“What does training have to do with our employees being able to perform their jobs?” This was the response I received yesterday from a manager when I asked if their employees were being trained to meet performance expectations? I answered him back, “maybe nothing at all but maybe everything.”
I learned a long time ago that when you are evaluating the causes for employee performance not meeting expectations that you should never assume it must be for a lack of training. That only 50% of the time is training a viable solution to improve performance in an employee. While half the time the causes for lacking performance can come from any of a dozen things, I’m often reminded that training itself still occupies half the solutions column.
I wish more companies spent the time to train performance expectations. In organizations that follow this process, employees are prepared for the work they need to accomplish. Yet too often, companies spend more time on remedial training efforts to shore up skill levels, and fill in the gaps for what employees can’t do.
Companies will spend thousands of dollars on recruiting efforts, and then salary and benefits while they sit back and hope the employee figures out how to be a success. It is almost a crime that employees are thrown into the deep end of the pool and they either sink or swim. But even if they can dog paddle across the pool, we count it as swimming, don’t we? We determine that if they have not drowned than we must be satisfied with good enough.
Good on boarding means more than the HR paperwork, and understanding the culture. It should include actual job training that begins with actual performance goals and expectations. When new employees understand what is expected, they will seek out and develop the skills they need. Adult learners are funny that way, they need to feel there is a reason to learn or they are just not that engaged.
This manager and I had a similar conversation as what I’ve talked about here, and his revised answer was that he didn’t think training did much to prepare people to perform their jobs. Now instead of accepting the status quo, we are going to be running their training function through a Training Physical in the next few weeks to document what they are doing well, and what they could be doing to improve. I’m looking forward to helping their training function start meeting and exceeding expectations in the coming months.
“Some companies learn best in the Classroom, and others learn best in the Courtroom.” Where does your company learn best in order to change behavior?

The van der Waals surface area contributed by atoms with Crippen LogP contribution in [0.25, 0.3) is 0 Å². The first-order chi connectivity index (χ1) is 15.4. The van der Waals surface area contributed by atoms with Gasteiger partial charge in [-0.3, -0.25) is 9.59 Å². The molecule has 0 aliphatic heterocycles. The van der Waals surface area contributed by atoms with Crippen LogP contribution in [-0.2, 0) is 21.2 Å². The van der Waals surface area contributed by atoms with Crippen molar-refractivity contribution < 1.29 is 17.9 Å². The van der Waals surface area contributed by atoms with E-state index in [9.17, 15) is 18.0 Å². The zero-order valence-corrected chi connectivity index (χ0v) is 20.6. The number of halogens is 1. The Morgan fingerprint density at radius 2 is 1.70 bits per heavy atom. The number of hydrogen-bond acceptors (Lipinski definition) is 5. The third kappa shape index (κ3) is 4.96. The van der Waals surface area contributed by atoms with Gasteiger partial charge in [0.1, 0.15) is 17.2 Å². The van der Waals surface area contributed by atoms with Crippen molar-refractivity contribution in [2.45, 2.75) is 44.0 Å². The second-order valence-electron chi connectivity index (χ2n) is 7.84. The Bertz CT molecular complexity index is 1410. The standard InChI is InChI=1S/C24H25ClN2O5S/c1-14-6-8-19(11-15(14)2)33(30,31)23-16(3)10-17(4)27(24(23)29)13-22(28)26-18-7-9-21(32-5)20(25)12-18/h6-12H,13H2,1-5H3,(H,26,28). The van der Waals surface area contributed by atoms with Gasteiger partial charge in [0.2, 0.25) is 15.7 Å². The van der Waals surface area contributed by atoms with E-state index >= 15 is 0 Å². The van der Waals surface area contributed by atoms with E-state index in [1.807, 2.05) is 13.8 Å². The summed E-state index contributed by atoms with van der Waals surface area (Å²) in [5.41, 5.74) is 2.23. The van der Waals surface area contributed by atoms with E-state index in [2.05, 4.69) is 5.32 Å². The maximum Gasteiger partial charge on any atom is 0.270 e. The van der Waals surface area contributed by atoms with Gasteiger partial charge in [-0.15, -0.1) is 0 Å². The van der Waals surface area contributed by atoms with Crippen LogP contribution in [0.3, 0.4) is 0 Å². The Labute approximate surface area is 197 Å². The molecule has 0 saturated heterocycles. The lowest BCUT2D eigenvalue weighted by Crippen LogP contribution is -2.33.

Having been in the learning profession for 25 years now, I’ve always thought most people learn best in a classroom setting because they want to improve themselves in order to improve the results of their organizations. Yet I have also run across a fair amount of management that is so blind to a problem they don’t get it until the gavel comes down in a courtroom decision.
Wage & Hour laws in this country are pretty cut and dry, and with the increase of part-time and hourly workers in the past 6 years I believe these laws are even more important as protections. Yet even with this many rules being dictated toward organizations, it doesn’t prevent countless violations and fraud to avoid them. And the biggest problem child is not the violating manager it is the internal enforcer – Human Resources.
Yes, the department that is out to protect employees, is often the one that sits in the office waiting until someone tells them there is a problem. Then they fly around “investigating” what has happened, and then terminate employees or wag their fingers not to do this again. Once the fire is out, they run back to their office and wait until the alarm is set off again. When offered help to change their procedures, they will give lip service that they are currently doing just that. I say lip service because they don’t do anything differently.
But the Human Resource departments that are proactive, training policy and monitoring activities are the stars of their organizations. Often unrecognized for their efforts, they prevent forest fires instead of fighting fires. They keep problems from escalating and losing good employees and keep their company out of the courtroom. These are the unsung heroes that we need to applaud.
Talking with an employment law attorney recently, I was surprised at how often companies need a swift kick in the checkbook to understand the severity of the problem. They try to settle for small amounts to make problems go away and forget that only this incident actually is over, that the problem still exists. Yet I would encourage you to search “class action, wage & hour” and look at all the activity that is going on in the courtrooms around the country. I especially was surprised by the big name companies that have found themselves in front of a judge and/or jury.
I’m starting to wonder whether most companies can learn in the classroom anymore, or if they only learn in the courtroom. Where do you think they learn best?